Her father no doubt stood gazing through the rain-lashed windows on that wet dawn in June and wondered if that day his armies and his navy were not sailing to a common ruin. Nine years later, she gazed through the same windows, on to similarly dolorous rainclouds on another wet dawn in June, wondering if the abominable weather was about to ruin the greatest moments of her young life. And last Sunday, 59 years on from that day, she no doubt gazed at yet another wet dawn in June and sighed: sorry God. I'm used to it now.
It is possible to say it now in Ireland, in large part because she has made it so, whereas an opinion such as that follows would once have been greeted with derision and caterwauling: Queen Elizabeth II of the United Kingdom of Great Britain and Northern Ireland, head of the Commonwealth, Defender of the Faith, is truly one of the greatest living human beings. The only rival for our unstinting respect that I can think of is Nelson Mandela. Their merits belong to different orders, of course. He was of humble stock, and by the sheer power of his moral suasion, brought about the downfall of the absurd, toxic and inhuman political system of apartheid. She could not really have come from higher stock, and passively oversaw only the downfall of the empire that her country had created over centuries. How can the two compare?
Well, her true glory was not in greatness, but in smallness: tiny, quotidian duties tirelessly done, unseen by most people, day after day after day, for six indefatigable decades. She did no harm, and said no harm, for all those years. Eleven prime ministers served under her: none were close to her in moral worth, and most of them -- save perhaps the almost invisible Alec Douglas-Hume, and the very visible Margaret Thatcher -- were deeply contemptible people, from that bibulous old windbag Churchill, to the reptile Blair. She listened; she was polite; they left; she sighed, her duty done again.
We in Ireland saw how she discharged that duty, hour by hour, just a year ago. And those of us who had argued for so long that it was merely common sense to have a visit from the head of state from our nearest neighbour finally understood what our political classes had understood through those decades. They feared her impact. They feared her popularity. But once they had accepted that she was coming, oh how they so jealously hoarded the invitations to meet her! They who had once shunned her now coveted her, meanwhile sedulously excluding from all official functions those who had for years sought such a visit.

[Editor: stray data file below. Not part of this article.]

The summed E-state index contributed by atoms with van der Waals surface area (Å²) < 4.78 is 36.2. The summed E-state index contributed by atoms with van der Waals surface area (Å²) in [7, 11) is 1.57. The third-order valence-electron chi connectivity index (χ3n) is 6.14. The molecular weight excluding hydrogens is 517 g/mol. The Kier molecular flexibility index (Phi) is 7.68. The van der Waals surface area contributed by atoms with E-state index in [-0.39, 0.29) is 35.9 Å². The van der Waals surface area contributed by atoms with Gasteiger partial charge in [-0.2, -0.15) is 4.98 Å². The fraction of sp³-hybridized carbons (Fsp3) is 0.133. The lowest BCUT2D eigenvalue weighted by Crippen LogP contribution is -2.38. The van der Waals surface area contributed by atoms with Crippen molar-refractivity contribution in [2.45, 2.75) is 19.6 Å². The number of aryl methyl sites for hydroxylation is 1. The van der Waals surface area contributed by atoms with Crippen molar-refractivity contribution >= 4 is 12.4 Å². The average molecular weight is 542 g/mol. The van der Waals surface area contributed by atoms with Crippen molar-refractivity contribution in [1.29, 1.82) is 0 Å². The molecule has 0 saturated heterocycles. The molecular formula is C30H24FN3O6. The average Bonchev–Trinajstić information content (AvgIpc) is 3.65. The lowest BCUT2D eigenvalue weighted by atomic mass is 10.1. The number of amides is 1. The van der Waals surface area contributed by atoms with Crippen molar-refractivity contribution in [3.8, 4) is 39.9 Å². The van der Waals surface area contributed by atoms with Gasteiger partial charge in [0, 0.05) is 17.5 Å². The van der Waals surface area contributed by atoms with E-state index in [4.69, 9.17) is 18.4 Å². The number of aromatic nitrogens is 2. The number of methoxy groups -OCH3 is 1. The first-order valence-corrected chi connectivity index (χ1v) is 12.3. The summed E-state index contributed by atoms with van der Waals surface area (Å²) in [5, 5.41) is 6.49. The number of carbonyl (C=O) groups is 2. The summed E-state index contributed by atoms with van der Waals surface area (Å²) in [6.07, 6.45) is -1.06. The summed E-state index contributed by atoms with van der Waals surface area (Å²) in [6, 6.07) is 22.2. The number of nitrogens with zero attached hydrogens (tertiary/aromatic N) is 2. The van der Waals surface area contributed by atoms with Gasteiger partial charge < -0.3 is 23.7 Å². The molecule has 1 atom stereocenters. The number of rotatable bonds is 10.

No surprises then: for our political class is rather good at excluding. In the month of the queen's coronation, in June 1953 alone, this State banned 51 books, one by Jomo Kenyatta, who later became Kenya's first head of state, and an honoured guest of the queen. The British magazine, 'Picture Post' was also banned that month, presumably because its coverage of the coronation was too effusive -- and the ban was almost certainly illegal, because the censorship board could only act upon a complaint from the public, whereas this particular issue was seized upon arrival by Customs. In other words, the political establishment's fear of real popular feeling in the enclosed, elite-intimidated society that was Ireland.
She came to her throne when much of Africa and Asia was ruled by her governors general. Her navy and air force and heavy industries were amongst the most powerful in the world. Sixty years on, she is monarch of a third-rate power that is a far better country than it was then. Though it seems to manufacture almost nothing any more, at least it governs no people that do not choose to be so governed. Her place in the affections of people has been won by six decades of diligent duty, of loyal, of steadfast fidelity to an institution of royalty that has changed as much as has her kingdom in that time. It was a near-run thing that television cameras were even allowed inside Westminster Abbey for her coronation in 1953. Perhaps the royal loo is the only place in Buckingham Palace that these days is forbidden to them.
Even up until recent times, any expression of regard for the queen in this country would have been rewarded with that usual Hibernian instrument of social enforcement, the sneer, that cur-like tribal-sheepdog whose function is to keep the flock in line. Indeed, but for her triumphant visit last year, the sneer might still have some political or social power; but not anymore. For who in Ireland -- no matter their age -- could endure such a closely managed, arduous routine as she did on her visit, and does almost every day of her life, though she now be closer to 100 than to the three score and 10 that is man's natural allotted span? One is now finally free to admire Queen Elizabeth, as I frankly confess I do, without becoming an object of scorn.
Game, set and match, Your Majesty.